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California laws protected against foreclosure

California homeowners have oftentimes faced the frightening risk of civil litigation that could take their homes, especially during the mortgage crisis 10 years ago. However, California law provided essential protections against mortgage foreclosure that were unavailable elsewhere.

The first law, Senate Bill 1137, was passed in July of 2008 and remained in effect through 2012. Lenders had to make greater efforts to alert distressed homeowners of pending foreclosure. Good-faith and personal notification had to be made through a phone call or email. Earlier, lenders only sent a letter notifying borrowers of their intent to foreclose.

Borrowers had the right to discuss ways to modify mortgages. Fines of up to $1,000 per day could also be imposed upon lenders who did not properly maintain the property. This law slowed down foreclosures. According to estimates, it prevented 10,000 foreclosures in the first three months it was in effect.

The second law was passed in February of 2009 and provided other relief. Lenders had to wait six months before sending a notice of default to disclosure if they did not offer loan modifications options to homeowners. This doubled the three-month wait that was standard in the state before the mortgage crisis.

These laws persuaded lenders to consider more mortgage modifications. The modification rate in the state grew by 27 percent after the laws took effect. Also, these modifications helped preserve the solvency of banks by lowering take-back property seizures when property values were dropping.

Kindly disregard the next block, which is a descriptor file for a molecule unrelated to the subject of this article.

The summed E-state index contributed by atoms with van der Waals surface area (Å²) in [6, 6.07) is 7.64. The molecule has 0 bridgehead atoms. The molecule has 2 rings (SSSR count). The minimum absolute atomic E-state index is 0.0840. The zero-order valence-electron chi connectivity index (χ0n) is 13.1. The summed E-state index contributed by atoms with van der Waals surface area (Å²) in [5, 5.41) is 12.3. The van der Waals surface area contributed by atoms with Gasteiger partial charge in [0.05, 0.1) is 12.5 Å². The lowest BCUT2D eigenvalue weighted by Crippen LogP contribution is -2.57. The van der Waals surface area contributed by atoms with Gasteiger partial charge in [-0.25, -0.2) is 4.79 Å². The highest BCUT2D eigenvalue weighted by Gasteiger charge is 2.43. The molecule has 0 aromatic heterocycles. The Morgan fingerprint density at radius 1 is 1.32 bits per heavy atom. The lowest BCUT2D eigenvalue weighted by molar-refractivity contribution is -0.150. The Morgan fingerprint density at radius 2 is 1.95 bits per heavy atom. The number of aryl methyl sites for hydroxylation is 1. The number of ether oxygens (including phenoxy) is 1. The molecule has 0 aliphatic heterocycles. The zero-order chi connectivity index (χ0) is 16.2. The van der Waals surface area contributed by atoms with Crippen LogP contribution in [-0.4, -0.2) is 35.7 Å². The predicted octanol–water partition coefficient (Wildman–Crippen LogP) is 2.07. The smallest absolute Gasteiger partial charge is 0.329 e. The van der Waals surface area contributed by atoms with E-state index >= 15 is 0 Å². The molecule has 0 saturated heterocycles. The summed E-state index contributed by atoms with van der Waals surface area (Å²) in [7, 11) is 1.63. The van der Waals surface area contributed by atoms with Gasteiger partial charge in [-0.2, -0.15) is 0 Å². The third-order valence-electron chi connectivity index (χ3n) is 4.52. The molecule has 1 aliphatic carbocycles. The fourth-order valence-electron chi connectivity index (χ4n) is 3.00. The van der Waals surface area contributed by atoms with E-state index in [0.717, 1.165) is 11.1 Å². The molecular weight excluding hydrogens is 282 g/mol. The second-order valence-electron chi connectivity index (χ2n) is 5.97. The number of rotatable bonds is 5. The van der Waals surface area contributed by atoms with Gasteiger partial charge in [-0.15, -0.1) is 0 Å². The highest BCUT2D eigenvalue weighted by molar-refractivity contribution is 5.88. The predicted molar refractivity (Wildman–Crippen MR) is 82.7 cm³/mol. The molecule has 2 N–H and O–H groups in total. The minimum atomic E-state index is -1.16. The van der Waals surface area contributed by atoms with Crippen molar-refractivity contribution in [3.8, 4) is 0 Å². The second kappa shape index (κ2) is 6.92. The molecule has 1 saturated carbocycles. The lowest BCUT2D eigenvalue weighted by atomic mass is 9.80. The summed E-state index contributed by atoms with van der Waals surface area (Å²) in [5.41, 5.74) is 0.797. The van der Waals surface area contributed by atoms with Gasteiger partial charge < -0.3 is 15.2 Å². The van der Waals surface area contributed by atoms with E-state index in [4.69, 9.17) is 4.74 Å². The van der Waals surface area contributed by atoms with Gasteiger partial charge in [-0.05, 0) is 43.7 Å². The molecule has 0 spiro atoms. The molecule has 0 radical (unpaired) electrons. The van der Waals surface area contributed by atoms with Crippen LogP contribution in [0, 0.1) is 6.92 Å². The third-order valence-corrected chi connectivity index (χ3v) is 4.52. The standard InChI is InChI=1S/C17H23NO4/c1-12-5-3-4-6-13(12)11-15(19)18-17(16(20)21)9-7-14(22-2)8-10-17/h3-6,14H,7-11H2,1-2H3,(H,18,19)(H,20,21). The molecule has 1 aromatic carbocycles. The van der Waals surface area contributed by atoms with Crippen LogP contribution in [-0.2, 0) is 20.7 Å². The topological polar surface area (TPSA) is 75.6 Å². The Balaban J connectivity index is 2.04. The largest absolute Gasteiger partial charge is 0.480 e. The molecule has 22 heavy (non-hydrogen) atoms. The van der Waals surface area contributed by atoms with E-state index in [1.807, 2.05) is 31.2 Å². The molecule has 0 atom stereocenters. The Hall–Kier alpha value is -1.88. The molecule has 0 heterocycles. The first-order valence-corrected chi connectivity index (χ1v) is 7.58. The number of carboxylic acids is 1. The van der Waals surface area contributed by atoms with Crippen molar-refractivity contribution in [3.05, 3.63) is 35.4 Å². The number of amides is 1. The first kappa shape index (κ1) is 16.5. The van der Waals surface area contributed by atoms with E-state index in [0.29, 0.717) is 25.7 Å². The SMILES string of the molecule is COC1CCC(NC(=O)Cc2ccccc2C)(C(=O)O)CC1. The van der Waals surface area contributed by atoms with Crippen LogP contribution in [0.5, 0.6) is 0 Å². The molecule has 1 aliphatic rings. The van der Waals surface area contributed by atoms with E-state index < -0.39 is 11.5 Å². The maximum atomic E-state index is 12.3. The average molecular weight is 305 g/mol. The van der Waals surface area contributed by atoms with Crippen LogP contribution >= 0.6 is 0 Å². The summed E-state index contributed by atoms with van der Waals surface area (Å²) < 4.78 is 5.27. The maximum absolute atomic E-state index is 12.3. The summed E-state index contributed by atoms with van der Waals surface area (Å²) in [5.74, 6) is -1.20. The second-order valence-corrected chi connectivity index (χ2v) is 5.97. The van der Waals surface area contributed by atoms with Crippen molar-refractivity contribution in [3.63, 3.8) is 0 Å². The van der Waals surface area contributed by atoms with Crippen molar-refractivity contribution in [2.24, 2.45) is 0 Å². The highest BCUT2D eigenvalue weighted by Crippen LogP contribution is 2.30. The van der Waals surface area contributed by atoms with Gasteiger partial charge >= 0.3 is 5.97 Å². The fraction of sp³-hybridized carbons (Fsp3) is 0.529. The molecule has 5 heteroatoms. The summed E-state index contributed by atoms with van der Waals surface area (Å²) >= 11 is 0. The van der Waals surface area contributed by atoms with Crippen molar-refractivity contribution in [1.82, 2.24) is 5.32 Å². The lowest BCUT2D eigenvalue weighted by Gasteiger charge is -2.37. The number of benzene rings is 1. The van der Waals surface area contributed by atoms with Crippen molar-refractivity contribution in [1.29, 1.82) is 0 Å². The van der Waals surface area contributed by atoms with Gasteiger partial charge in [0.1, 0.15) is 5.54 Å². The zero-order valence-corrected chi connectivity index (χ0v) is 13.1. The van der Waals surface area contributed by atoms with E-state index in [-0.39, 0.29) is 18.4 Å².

California's mortgage problems also dropped below the national rate. These protections reduced foreclosures in the state by 16 percent and prevented 124,000 foreclosures. This preserved $310 million in housing wealth across the state.

California laws were unique by providing more relief than federal laws. The federal government only provided an opportunity for distressed homeowners to apply for relief without inducing lenders to agree to modifications with homeowners.

Source: The Sacramento Bee, "How two smart California laws kept the 2008 mortgage crisis from being far worse," Stuart A. Gabriel and Chandler Lutz, March 13, 2018

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Mohajer Law Firm, APC
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